‘Democracy on Deadline’

The power of the media as a make-or-break element in a functioning democracy sets the foundation for a journalist’s struggle to seek out and report the honest truth. But how does the role of a free press factor into the vitality of a free society?

These concepts are examined vividly in the exceptional documentary, Democracy on Deadline by director Calvin Skaggs (Go Tell it On the Mountain) and co-producer Jed Rothstein. The documentary puts the audience in the position of several of the world’s finest journalists, complete with candid interviews and not-seen-before-in-America footage that is in one way reminiscent of Control Room, the 2004 documentary on the Arab-language satellite network, Al Jazeera International.

The filmmaking and production of “Democracy on Deadline” is outstanding, mixing uniquely regional experiences with candid exchanges and graphic footage over the course of two hours. In one memorable instance, the audience is literally in the back seat of a car driven by Ha’aretz correspondent Gideon Levy, delayed at a checkpoint at the West Bank border crossing. This is not business as usual, we’re assured, when Levy gets on his cell phone, enraged that the border guards were not previously notified and waiting for him to cross with American journalists in tow.

“Democracy on Deadline” examines issues and struggles regarding press freedom around the world through an examination of six unique (and high-profile) case studies in progress. The film profiles various journalists in different settings — all taking relatively radical approaches to reporting and exuding a vociferous enthusiasm for their responsibilities as guardians of democracy.

In one segment, Dana Priest of the Washington Post is followed by a camera as she works security insiders (watch quicktime video) at what appears to be a press event regarding the status of detainees in December 2004. We watch Priest at her desk taking notes as she digs deeper and deeper for dirt on her CIA black prisons article, nearly a year before she would publish the core piece in her package that landed her a Pulitzer.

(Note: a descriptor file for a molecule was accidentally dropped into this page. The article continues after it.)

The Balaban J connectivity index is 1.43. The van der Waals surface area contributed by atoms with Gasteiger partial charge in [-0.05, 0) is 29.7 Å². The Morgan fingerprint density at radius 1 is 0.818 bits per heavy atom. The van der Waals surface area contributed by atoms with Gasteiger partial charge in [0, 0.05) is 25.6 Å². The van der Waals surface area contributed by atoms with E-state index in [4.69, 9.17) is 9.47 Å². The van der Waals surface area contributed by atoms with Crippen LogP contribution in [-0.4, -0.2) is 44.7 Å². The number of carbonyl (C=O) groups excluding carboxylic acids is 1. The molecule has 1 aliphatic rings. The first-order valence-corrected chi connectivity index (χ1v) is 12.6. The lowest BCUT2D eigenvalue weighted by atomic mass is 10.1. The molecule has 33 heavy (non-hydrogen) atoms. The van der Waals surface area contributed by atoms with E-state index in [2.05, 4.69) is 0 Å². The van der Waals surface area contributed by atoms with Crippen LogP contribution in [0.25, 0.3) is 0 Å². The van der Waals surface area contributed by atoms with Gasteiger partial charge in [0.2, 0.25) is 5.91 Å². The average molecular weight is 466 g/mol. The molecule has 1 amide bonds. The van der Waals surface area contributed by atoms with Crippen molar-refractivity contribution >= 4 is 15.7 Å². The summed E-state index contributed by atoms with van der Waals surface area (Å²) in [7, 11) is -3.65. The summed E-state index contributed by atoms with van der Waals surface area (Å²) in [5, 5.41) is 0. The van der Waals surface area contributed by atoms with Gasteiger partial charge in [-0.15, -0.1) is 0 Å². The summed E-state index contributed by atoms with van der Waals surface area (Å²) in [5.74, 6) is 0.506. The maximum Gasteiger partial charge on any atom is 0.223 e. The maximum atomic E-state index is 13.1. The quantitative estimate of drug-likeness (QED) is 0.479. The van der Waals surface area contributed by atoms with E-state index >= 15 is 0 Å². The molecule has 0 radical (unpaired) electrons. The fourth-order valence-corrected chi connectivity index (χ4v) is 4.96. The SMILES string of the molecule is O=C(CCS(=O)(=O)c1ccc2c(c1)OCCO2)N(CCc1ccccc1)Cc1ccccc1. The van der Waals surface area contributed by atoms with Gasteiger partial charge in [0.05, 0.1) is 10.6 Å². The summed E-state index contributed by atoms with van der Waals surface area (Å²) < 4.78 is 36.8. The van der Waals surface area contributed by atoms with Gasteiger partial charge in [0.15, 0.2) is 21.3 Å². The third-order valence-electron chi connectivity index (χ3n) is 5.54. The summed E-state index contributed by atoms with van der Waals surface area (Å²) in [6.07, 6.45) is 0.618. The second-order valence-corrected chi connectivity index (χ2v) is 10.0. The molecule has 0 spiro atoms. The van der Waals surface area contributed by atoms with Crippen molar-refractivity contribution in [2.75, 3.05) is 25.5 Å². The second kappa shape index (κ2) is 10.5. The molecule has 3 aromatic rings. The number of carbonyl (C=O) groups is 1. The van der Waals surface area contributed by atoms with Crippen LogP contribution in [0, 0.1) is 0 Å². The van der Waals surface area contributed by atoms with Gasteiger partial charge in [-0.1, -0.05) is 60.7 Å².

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Updates: The Small Print, Annenberg Radio

More lovin’ for The Small Print Project today, this time from The Consumerist!

Viacom workers have to agree that Viacom owns anything they ever make in the “universe,” in, “perpetuity.” Use of the Yahoo! Toolbar expressly prohibits use of the technology to operate nuclear facilities.

Inane end-user-license agreements and waivers such as these are put in the stockades on a new blog, The Small Print Project.

In other news, I’ve begun posting radio pieces on Annenberg Radio News, including my profile of L.A. Derby Doll Puncherello and the original dog whisperer.

The MPAA’s Boy Scout Propaganda

When they’re not clearing brush, tying knots and starting fires, the Boy Scouts of Los Angeles are being imbibed with honor-thy-copyright-loyally flim-flam. No joke.

boy scout mpaa copyrightOddly, no byline on this tight report from the AP’s boy scout beat:

“Working with the Boy Scouts of Los Angeles, we have a real opportunity to educate a new generation about how movies are made, why they are valuable, and hopefully change attitudes about intellectual property theft,” Dan Glickman, chairman of the Motion Picture Association of America, said in a statement Friday.

Contact Victor Zuniga, head of Boy Scouts LA to find out the nature of these “merit badges.”